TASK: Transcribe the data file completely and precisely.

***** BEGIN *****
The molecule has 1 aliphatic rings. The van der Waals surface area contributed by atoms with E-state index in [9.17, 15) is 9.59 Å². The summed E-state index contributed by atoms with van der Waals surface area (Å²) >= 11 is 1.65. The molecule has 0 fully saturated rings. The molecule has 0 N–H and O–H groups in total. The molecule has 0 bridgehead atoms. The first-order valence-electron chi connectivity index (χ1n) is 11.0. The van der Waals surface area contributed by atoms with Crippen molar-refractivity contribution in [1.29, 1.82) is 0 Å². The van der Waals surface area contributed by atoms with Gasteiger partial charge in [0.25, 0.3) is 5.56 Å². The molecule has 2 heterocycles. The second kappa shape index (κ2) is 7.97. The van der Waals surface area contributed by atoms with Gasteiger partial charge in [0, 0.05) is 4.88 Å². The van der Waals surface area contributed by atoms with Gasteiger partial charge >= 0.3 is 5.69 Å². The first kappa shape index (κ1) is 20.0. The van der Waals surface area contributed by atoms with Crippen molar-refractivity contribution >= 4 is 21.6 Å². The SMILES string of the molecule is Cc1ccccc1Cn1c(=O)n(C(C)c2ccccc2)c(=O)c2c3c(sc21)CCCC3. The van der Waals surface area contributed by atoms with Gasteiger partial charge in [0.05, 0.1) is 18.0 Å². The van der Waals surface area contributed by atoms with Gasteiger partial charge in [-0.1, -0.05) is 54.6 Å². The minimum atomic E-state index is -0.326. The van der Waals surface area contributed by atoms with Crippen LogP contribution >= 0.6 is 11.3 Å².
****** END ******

The molecule has 1 aliphatic rings. The van der Waals surface area contributed by atoms with E-state index in [9.17, 15) is 9.59 Å². The summed E-state index contributed by atoms with van der Waals surface area (Å²) >= 11 is 1.65. The molecule has 0 fully saturated rings. The molecule has 0 N–H and O–H groups in total. The molecule has 0 bridgehead atoms. The first-order valence-electron chi connectivity index (χ1n) is 11.0. The van der Waals surface area contributed by atoms with Crippen molar-refractivity contribution in [1.29, 1.82) is 0 Å². The van der Waals surface area contributed by atoms with Gasteiger partial charge in [0.25, 0.3) is 5.56 Å². The molecule has 2 heterocycles. The second kappa shape index (κ2) is 7.97. The van der Waals surface area contributed by atoms with Gasteiger partial charge in [0, 0.05) is 4.88 Å². The van der Waals surface area contributed by atoms with Gasteiger partial charge >= 0.3 is 5.69 Å². The first kappa shape index (κ1) is 20.0. The van der Waals surface area contributed by atoms with Crippen molar-refractivity contribution >= 4 is 21.6 Å². The SMILES string of the molecule is Cc1ccccc1Cn1c(=O)n(C(C)c2ccccc2)c(=O)c2c3c(sc21)CCCC3. The van der Waals surface area contributed by atoms with Gasteiger partial charge in [0.05, 0.1) is 18.0 Å². The van der Waals surface area contributed by atoms with Gasteiger partial charge in [-0.1, -0.05) is 54.6 Å². The minimum atomic E-state index is -0.326. The van der Waals surface area contributed by atoms with Crippen LogP contribution >= 0.6 is 11.3 Å².